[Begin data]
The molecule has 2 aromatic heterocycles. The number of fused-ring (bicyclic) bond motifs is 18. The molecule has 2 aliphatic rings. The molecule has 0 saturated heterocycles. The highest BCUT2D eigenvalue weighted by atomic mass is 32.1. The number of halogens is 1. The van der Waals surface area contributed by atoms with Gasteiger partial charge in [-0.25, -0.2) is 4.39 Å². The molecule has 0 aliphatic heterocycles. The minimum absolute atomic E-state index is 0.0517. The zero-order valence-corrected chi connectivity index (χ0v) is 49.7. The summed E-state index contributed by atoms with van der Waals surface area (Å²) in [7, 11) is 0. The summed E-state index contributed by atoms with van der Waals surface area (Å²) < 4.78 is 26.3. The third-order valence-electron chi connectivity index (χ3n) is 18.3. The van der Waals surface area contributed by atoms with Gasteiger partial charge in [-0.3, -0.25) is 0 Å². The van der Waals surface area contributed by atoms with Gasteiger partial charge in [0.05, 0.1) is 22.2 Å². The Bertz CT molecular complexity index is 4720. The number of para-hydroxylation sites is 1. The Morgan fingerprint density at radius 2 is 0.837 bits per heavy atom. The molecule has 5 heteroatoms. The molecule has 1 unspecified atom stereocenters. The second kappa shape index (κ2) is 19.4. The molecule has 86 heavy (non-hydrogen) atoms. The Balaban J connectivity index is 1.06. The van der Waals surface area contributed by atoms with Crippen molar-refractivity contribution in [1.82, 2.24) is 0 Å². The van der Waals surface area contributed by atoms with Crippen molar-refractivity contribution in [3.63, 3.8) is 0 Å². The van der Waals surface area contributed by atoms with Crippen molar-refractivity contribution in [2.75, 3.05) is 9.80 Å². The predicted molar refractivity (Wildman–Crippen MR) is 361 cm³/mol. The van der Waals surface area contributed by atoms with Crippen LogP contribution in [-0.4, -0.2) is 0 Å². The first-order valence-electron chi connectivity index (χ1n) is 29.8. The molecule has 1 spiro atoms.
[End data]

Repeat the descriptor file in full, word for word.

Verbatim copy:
The molecule has 2 aromatic heterocycles. The number of fused-ring (bicyclic) bond motifs is 18. The molecule has 2 aliphatic rings. The molecule has 0 saturated heterocycles. The highest BCUT2D eigenvalue weighted by atomic mass is 32.1. The number of halogens is 1. The van der Waals surface area contributed by atoms with Gasteiger partial charge in [-0.25, -0.2) is 4.39 Å². The molecule has 0 aliphatic heterocycles. The minimum absolute atomic E-state index is 0.0517. The zero-order valence-corrected chi connectivity index (χ0v) is 49.7. The summed E-state index contributed by atoms with van der Waals surface area (Å²) in [7, 11) is 0. The summed E-state index contributed by atoms with van der Waals surface area (Å²) < 4.78 is 26.3. The third-order valence-electron chi connectivity index (χ3n) is 18.3. The van der Waals surface area contributed by atoms with Gasteiger partial charge in [-0.3, -0.25) is 0 Å². The van der Waals surface area contributed by atoms with Gasteiger partial charge in [0.05, 0.1) is 22.2 Å². The Bertz CT molecular complexity index is 4720. The number of para-hydroxylation sites is 1. The Morgan fingerprint density at radius 2 is 0.837 bits per heavy atom. The molecule has 5 heteroatoms. The molecule has 1 unspecified atom stereocenters. The second kappa shape index (κ2) is 19.4. The molecule has 86 heavy (non-hydrogen) atoms. The Balaban J connectivity index is 1.06. The van der Waals surface area contributed by atoms with Crippen molar-refractivity contribution in [1.82, 2.24) is 0 Å². The van der Waals surface area contributed by atoms with Crippen molar-refractivity contribution in [3.63, 3.8) is 0 Å². The van der Waals surface area contributed by atoms with Crippen molar-refractivity contribution in [2.75, 3.05) is 9.80 Å². The predicted molar refractivity (Wildman–Crippen MR) is 361 cm³/mol. The van der Waals surface area contributed by atoms with Crippen LogP contribution in [-0.4, -0.2) is 0 Å². The first-order valence-electron chi connectivity index (χ1n) is 29.8. The molecule has 1 spiro atoms.